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Autopsy Project-China

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James Harden

on 20 October 2016

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Transcript of Autopsy Project-China

Art, Architecture and Tech. Advances
Trade Routes and Goods Traded
Significant Leaders and Accomplishments
Classical Civilization Autopsy:
Han China

What led to the decline of the empire?
The Silk Road connected China with the west
Xiongnu nomads served as vital middle men, traveling from oasis to oasis and passing along goods
Silk was the most important export of Han China: the production of silk was a closely guarded state secret.
The silk road was a vital passage way for ideas;
Buddhism traveled along the silk road and soon developed into a universal religion
Liu Bang: Brought china under control after the fall of the Qin, establish the western (former) Han empire
Strong ruler, maintained the practice of imperial bureaucracy used by the Qin dynasty
Emperor Wu (Han Wudi): known as the "the Martial Emperor" due to his many military campaigns
Defeated the nomads to the north
Liu Xiu: following a short period of turmoil under Wang Mang, Liu Xiu re consolidated the Han empire, forming the eastern (later) Han
Liu Bang
Han Wudi
Liu Xiu
Works Cited
Western (former Han)
Eastern (later Han)
Wang Mang: following significant natural disasters, claimed the Han had lost the mandate of heaven and usurped the throne
Quickly lost control, became model of evil usurper

Wang Mang
Han cities laid out in an orderly grid
Era of great palace building
Monumental architecture announced palaces and tombs of rulers
Court palaces became virtual "inner cities"
Enhanced productivity in farming and establishing standards for weights and measures
Other advances in technology: increased crop production, papermaking, nautical steering rudder
Weiyang Palace
Located in Chang'an
Served as the imperial palace of the Western Han dynasty
The largest palace ever built on Earth
Northern Palace and Southern Palace
Located in Luoyang
Northern Palace: private residence of the emperor
Southern Palace: used for court hearings, etc.
Demolished after the end of the Han dynasty
Elite women were often literate and enjoyed respect as teachers and managers within the family
125 BCE: Han government reactivated Yuefu (Music Bureau), used to collect songs and their musical scores
Circa 85 BCE: Sima Qian writes the Shiji ("Historical Record"), the first general history of its kind that spanned the history of over 2000 years
Ban Gu wrote the Hanshu (Han documents), the history of Han dynasty containing more than 800,000 words
Sima Qian:
"The Grand Historian"
Labor Systems
Political Structure
The Han government was based on feudal structures and a central bureaucracy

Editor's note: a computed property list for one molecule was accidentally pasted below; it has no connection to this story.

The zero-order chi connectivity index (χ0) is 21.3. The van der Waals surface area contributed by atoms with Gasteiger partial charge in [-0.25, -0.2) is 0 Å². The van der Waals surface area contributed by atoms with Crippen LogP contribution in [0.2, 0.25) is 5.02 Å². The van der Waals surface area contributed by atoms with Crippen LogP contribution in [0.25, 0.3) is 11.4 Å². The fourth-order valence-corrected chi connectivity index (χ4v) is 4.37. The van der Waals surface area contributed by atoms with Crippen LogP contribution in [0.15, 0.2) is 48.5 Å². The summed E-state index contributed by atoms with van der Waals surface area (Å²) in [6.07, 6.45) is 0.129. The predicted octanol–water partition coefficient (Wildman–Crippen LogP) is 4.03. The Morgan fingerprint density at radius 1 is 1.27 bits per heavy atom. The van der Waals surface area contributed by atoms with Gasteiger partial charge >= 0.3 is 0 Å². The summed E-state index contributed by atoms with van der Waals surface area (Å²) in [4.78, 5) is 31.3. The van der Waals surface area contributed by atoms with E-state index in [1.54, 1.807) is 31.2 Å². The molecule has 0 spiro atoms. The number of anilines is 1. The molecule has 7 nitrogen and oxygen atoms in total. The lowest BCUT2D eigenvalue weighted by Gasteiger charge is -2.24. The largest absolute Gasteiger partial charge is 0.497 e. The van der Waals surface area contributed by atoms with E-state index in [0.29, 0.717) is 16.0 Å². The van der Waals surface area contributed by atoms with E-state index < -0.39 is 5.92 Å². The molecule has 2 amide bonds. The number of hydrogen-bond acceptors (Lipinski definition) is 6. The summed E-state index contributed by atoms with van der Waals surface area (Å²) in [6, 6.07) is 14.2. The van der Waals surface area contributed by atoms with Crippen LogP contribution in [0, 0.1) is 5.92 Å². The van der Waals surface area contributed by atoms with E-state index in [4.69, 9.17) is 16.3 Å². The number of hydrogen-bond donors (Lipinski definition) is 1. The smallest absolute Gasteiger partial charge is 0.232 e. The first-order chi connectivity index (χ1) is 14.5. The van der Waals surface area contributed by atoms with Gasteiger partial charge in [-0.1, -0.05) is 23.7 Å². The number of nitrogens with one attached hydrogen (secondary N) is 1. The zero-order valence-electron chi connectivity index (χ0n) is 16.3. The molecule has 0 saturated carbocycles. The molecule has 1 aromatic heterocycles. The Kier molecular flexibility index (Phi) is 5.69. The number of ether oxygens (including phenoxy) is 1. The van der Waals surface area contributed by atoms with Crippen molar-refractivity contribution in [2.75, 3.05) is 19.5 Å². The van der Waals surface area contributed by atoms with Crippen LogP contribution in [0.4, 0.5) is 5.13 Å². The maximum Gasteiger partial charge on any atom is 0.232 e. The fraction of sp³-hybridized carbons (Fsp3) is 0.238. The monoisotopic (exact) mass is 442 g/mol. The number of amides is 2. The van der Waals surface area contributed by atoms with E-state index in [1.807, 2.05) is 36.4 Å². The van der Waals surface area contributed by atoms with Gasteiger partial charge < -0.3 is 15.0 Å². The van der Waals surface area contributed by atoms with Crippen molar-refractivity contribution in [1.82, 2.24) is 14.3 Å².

The emperor had control over all of China
Developed a system where future administration officials would train and get educated
Han Dynasty was one of the most powerful dynasties because of their government
Heart: Religious Beliefs
Ancestor Worship
Costly burials
Ritual sacrifices
Founded by Laozi
Main religion of the Han Dynasty
Characterized by beliefs for opposites
Brought by travelers on the Silk Road
Founded by Confucious
Han Dynasty was the first dynasty to embrace Confuscianism
One of the most important ideological beliefs in this era
Ribs: Societal Infrastructure
Emperor was at the top of the social system where he ruled with the mandate of heaven
three-tiered social system
Upper Class: Aristocrats and bureaucrats
Middle Class: Merchants, Skilled laborers (farmers and iron workers)
Lower Class: Unskilled laborers (servants and peasants)
Economy was based on growth of the population
Inventions and art helped increase trade
Put heavier taxes on merchants than small land owners
Took land from nobles so that peasants and farmers start planting more
Emperors became apathetic and the court grew weak
Lack of resources and money to pay for the government, military, etc.
Economic inequality increased
Invasions from nomadic peoples, such as the Mongols
Sino-Xiongnu Wars (133 BCE-89 CE) greatly destabilized the Han government
Ancestor Worship
Siddhartha Gautama
“History of Chinese Religion.” ReligionFacts.com. 10 Nov. 2015. Web. Accessed 12 Oct. 2016. <www.religionfacts.com/chinese-religion/history>
Violatti, Christian. "Confucianism." Ancient History Encyclopedia, 31 Aug. 2013, www.ancient.eu/Confucianism/. Accessed 12 Oct. 2016.
Tignor, Robert, et al. From The Beginnings of Humankind to the Present. Edited by Jon Durbin, 3rd ed., New York, W. W. Norton & Company, 2011.
"Han Dynasty Social Structure." The Han Dynasty, thehandynasty.com/
han-dynasty-social-structure.html. Accessed 13 Oct. 2016.
By Solomon Thomas
"Chinese literature." Britannica School, Encyclopædia Britannica, 29 Dec. 2015. http://school.eb.com/levels/high/article/106241#61276.toc. Accessed 13 Oct. 2016.
"2,000 Years of Chinese Art: Han Dynasty to the Present." McClung Museum of Natural History and Culture, U of Tennessee Knoxville, mcclungmuseum.utk.edu/exhibits/chinese-art/. Accessed 13 Oct. 2016.
"Han Dynasty Government." Totally History, 2012, totallyhistory.com/han-dynasty-government/. Accessed 13 Oct. 2016.
"Han Dynasty Economy." Totally History, 2012, totallyhistory.com/han-dynasty-economy/. Accessed 13 Oct. 2016.
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